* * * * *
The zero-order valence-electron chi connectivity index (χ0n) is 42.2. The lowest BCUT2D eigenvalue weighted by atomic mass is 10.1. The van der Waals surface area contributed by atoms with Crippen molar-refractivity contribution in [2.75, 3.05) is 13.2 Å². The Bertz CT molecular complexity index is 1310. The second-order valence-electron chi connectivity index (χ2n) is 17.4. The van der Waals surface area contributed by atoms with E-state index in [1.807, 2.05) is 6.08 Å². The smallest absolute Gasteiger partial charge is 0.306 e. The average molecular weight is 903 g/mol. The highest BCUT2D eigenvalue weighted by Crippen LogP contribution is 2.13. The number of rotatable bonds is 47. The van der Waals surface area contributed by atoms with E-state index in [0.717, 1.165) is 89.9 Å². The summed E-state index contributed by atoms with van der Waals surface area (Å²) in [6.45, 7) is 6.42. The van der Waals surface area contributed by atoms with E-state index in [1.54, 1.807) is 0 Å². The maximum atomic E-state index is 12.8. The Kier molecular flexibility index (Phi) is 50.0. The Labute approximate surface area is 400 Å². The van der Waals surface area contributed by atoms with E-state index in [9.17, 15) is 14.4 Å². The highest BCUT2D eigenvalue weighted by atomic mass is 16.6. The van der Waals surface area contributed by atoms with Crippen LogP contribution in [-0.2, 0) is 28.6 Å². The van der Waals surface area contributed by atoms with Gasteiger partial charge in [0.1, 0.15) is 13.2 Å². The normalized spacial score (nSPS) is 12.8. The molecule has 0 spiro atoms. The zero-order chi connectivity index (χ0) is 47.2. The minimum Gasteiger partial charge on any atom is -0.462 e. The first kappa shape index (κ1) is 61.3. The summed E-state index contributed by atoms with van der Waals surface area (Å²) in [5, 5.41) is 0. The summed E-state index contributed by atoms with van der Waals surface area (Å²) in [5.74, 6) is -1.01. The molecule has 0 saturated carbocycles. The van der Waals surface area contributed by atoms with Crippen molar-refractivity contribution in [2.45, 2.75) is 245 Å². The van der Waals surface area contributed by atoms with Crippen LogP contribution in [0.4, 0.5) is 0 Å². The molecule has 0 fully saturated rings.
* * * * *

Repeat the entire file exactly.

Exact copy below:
The zero-order valence-electron chi connectivity index (χ0n) is 42.2. The lowest BCUT2D eigenvalue weighted by atomic mass is 10.1. The van der Waals surface area contributed by atoms with Crippen molar-refractivity contribution in [2.75, 3.05) is 13.2 Å². The Bertz CT molecular complexity index is 1310. The second-order valence-electron chi connectivity index (χ2n) is 17.4. The van der Waals surface area contributed by atoms with E-state index in [1.807, 2.05) is 6.08 Å². The smallest absolute Gasteiger partial charge is 0.306 e. The average molecular weight is 903 g/mol. The highest BCUT2D eigenvalue weighted by Crippen LogP contribution is 2.13. The number of rotatable bonds is 47. The van der Waals surface area contributed by atoms with E-state index in [0.717, 1.165) is 89.9 Å². The summed E-state index contributed by atoms with van der Waals surface area (Å²) in [6.45, 7) is 6.42. The van der Waals surface area contributed by atoms with E-state index in [1.54, 1.807) is 0 Å². The maximum atomic E-state index is 12.8. The Kier molecular flexibility index (Phi) is 50.0. The Labute approximate surface area is 400 Å². The van der Waals surface area contributed by atoms with E-state index in [9.17, 15) is 14.4 Å². The highest BCUT2D eigenvalue weighted by atomic mass is 16.6. The van der Waals surface area contributed by atoms with Crippen LogP contribution in [-0.2, 0) is 28.6 Å². The van der Waals surface area contributed by atoms with Gasteiger partial charge in [0.1, 0.15) is 13.2 Å². The normalized spacial score (nSPS) is 12.8. The molecule has 0 spiro atoms. The zero-order chi connectivity index (χ0) is 47.2. The minimum Gasteiger partial charge on any atom is -0.462 e. The first kappa shape index (κ1) is 61.3. The summed E-state index contributed by atoms with van der Waals surface area (Å²) in [5, 5.41) is 0. The summed E-state index contributed by atoms with van der Waals surface area (Å²) in [5.74, 6) is -1.01. The molecule has 0 saturated carbocycles. The van der Waals surface area contributed by atoms with Crippen molar-refractivity contribution in [2.45, 2.75) is 245 Å². The van der Waals surface area contributed by atoms with Crippen LogP contribution in [0.4, 0.5) is 0 Å². The molecule has 0 fully saturated rings.